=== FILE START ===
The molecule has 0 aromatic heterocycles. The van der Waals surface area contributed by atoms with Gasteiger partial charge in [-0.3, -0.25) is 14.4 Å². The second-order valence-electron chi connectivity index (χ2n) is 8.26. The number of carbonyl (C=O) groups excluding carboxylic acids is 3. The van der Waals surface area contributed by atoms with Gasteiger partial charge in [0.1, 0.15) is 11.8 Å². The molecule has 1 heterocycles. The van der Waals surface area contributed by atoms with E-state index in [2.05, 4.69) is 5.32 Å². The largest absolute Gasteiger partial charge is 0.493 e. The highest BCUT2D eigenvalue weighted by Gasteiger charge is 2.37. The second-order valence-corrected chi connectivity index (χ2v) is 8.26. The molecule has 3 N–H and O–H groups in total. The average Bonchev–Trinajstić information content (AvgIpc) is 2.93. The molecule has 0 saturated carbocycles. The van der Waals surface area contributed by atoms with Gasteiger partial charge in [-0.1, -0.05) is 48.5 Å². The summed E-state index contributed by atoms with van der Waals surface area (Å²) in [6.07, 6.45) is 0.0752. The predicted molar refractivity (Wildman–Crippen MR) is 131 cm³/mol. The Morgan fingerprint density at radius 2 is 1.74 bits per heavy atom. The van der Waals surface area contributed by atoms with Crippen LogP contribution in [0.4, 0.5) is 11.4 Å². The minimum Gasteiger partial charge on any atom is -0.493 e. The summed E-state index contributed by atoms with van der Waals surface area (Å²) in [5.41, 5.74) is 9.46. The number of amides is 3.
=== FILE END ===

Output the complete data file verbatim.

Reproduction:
The molecule has 0 aromatic heterocycles. The van der Waals surface area contributed by atoms with Gasteiger partial charge in [-0.3, -0.25) is 14.4 Å². The second-order valence-electron chi connectivity index (χ2n) is 8.26. The number of carbonyl (C=O) groups excluding carboxylic acids is 3. The van der Waals surface area contributed by atoms with Gasteiger partial charge in [0.1, 0.15) is 11.8 Å². The molecule has 1 heterocycles. The van der Waals surface area contributed by atoms with E-state index in [2.05, 4.69) is 5.32 Å². The largest absolute Gasteiger partial charge is 0.493 e. The highest BCUT2D eigenvalue weighted by Gasteiger charge is 2.37. The second-order valence-corrected chi connectivity index (χ2v) is 8.26. The molecule has 3 N–H and O–H groups in total. The average Bonchev–Trinajstić information content (AvgIpc) is 2.93. The molecule has 0 saturated carbocycles. The van der Waals surface area contributed by atoms with Gasteiger partial charge in [-0.1, -0.05) is 48.5 Å². The summed E-state index contributed by atoms with van der Waals surface area (Å²) in [6.07, 6.45) is 0.0752. The predicted molar refractivity (Wildman–Crippen MR) is 131 cm³/mol. The Morgan fingerprint density at radius 2 is 1.74 bits per heavy atom. The van der Waals surface area contributed by atoms with Crippen LogP contribution in [0.4, 0.5) is 11.4 Å². The minimum Gasteiger partial charge on any atom is -0.493 e. The summed E-state index contributed by atoms with van der Waals surface area (Å²) in [5.41, 5.74) is 9.46. The number of amides is 3.